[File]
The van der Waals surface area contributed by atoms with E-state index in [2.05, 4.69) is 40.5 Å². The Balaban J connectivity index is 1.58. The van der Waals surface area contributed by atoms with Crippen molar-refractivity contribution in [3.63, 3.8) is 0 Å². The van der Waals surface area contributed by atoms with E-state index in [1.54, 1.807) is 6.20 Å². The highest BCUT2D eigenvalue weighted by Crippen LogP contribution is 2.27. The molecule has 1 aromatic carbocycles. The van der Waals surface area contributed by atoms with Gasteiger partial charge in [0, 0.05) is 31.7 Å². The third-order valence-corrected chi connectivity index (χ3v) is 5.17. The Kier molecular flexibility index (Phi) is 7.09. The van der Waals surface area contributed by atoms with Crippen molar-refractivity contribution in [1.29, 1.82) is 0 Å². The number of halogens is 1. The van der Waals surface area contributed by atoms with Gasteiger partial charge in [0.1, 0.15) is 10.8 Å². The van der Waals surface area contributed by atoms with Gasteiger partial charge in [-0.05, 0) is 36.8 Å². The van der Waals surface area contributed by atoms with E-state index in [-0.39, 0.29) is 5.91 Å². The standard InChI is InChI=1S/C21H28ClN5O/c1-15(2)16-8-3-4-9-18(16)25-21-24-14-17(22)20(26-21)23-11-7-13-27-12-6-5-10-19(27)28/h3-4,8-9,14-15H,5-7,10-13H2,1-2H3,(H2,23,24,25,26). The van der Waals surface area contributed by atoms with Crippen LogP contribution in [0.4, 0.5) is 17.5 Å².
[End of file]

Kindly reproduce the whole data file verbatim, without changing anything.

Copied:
The van der Waals surface area contributed by atoms with E-state index in [2.05, 4.69) is 40.5 Å². The Balaban J connectivity index is 1.58. The van der Waals surface area contributed by atoms with Crippen molar-refractivity contribution in [3.63, 3.8) is 0 Å². The van der Waals surface area contributed by atoms with E-state index in [1.54, 1.807) is 6.20 Å². The highest BCUT2D eigenvalue weighted by Crippen LogP contribution is 2.27. The molecule has 1 aromatic carbocycles. The van der Waals surface area contributed by atoms with Gasteiger partial charge in [0, 0.05) is 31.7 Å². The third-order valence-corrected chi connectivity index (χ3v) is 5.17. The Kier molecular flexibility index (Phi) is 7.09. The van der Waals surface area contributed by atoms with Crippen molar-refractivity contribution in [1.29, 1.82) is 0 Å². The number of halogens is 1. The van der Waals surface area contributed by atoms with Gasteiger partial charge in [0.1, 0.15) is 10.8 Å². The van der Waals surface area contributed by atoms with Gasteiger partial charge in [-0.05, 0) is 36.8 Å². The van der Waals surface area contributed by atoms with E-state index in [-0.39, 0.29) is 5.91 Å². The standard InChI is InChI=1S/C21H28ClN5O/c1-15(2)16-8-3-4-9-18(16)25-21-24-14-17(22)20(26-21)23-11-7-13-27-12-6-5-10-19(27)28/h3-4,8-9,14-15H,5-7,10-13H2,1-2H3,(H2,23,24,25,26). The van der Waals surface area contributed by atoms with Crippen LogP contribution in [0.4, 0.5) is 17.5 Å².